Forum for Science, Industry and Business

Sponsored by:     3M 
Search our Site:

 

Public-private partnerships may not always be the best solution

04.03.2005


Recently, there has been a massive growth, in many countries, in public-private partnerships for the provision of public service infrastructure, such as, roads and health care facilities. Research funded by the Economic and Social Research Council confirms the potential benefits of partnerships, but also identifies circumstances under which more traditional forms of procurement are preferable.



The project, conducted by Professor John Bennett and Professor Elisabetta Iossa, Brunel Business School, Brunel University, examined the case for using public-private partnerships (PPPs), and especially the Private Finance Initiative - in which a consortium owns the assets for a period of time.

“We wanted to evaluate the current case for using PPPs, so we compared them to other forms of procurement, looked at alternative PPP models and specified the best circumstances for using the Private Finance Initiative,” said Professor John Bennett. “PPP contracts involve an element of ‘crystal ball gazing’ as they can last for decades and unforeseeable developments will inevitably occur. We used an ‘incomplete contract’ methodology in our work to account for this longevity and uncertainty.”


A major argument used to justify Private Finance Initiative projects has been that bundling allows the exploitation of synergies between different phases of a project, e.g. design, build and service delivery, that induce more innovative and cost-effective solutions. However, the research found that under some circumstances this may not necessarily be the case.

“We’ve shown that bundling phases of a project doesn’t always work in favour of a Private Finance Initiative,” said Professor John Bennett. “As a case in point, newly introduced safety features to a building may raise social benefits, but will generally result in increased operational costs for the skilled labour needed to operate them. In such circumstances, the case for bundling, and therefore Private Finance Initiatives, may be weakened.”

The research also showed that the market value of a facility at the end of a contract is critical to Private Finance Initiatives. If, for example, a building has little residual value despite the contractor’s actions, then it may be preferable for control rights to stay with government - as would be the case under traditional procurement arrangements. But the argument for a Private Finance Initiative is stronger if the residual value of the facility is significant higher than it was in the first place.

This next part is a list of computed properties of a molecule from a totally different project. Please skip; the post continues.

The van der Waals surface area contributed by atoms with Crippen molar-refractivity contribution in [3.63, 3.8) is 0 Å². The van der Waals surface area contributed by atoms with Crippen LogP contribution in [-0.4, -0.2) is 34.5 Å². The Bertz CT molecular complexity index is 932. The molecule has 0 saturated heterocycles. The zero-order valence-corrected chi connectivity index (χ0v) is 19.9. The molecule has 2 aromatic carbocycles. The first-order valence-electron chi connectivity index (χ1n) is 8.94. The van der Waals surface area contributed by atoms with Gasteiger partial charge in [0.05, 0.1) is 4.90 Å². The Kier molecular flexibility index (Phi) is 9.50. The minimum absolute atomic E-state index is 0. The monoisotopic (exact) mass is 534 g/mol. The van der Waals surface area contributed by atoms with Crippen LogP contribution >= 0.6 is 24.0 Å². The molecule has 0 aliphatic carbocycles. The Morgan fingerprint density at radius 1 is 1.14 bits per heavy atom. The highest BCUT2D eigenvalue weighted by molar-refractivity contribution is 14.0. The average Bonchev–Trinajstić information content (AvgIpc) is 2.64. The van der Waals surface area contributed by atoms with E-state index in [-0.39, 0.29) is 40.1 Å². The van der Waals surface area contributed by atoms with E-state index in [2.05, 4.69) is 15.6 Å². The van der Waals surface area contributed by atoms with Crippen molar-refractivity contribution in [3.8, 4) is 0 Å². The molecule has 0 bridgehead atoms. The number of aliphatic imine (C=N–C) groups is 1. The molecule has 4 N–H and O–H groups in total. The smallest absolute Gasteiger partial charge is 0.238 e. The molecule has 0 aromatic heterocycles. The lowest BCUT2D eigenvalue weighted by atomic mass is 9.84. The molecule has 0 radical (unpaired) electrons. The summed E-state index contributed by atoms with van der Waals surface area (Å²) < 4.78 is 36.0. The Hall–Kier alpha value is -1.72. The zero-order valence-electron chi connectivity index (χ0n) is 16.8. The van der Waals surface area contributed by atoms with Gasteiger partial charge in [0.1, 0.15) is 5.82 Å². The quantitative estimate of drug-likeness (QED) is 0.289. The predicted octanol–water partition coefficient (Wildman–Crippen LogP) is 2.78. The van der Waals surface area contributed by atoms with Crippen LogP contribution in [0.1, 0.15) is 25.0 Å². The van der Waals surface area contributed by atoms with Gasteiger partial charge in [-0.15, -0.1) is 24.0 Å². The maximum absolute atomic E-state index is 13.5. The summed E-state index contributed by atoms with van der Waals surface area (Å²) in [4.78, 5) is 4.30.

The research covers the recent developments of reliance on commercial not-for-profit firms to provide public services and the delegation to a private consortium of long-term management of service provision. A crucial role in determining the desirability of the inclusion of not-for-profit firms in PPPs is played by the links between the effect of investment on social benefit and profit. For example, a negative correlation between the two favours not-for-profit firms.

The case for public-private partnerships apparently depends on partnership structure, operational decisions, residual values and, because of the longevity of contracts, a substantial element of fate.

Becky Gammon | alfa
Further information:
http://www.esrc.ac.uk

More articles from Business and Finance:

nachricht Frugal Innovations: when less is more
19.04.2017 | Fraunhofer-Institut für Arbeitswirtschaft und Organisation IAO

nachricht Europe's microtechnology industry is attuned to growth
10.03.2017 | IVAM Fachverband für Mikrotechnik

All articles from Business and Finance >>>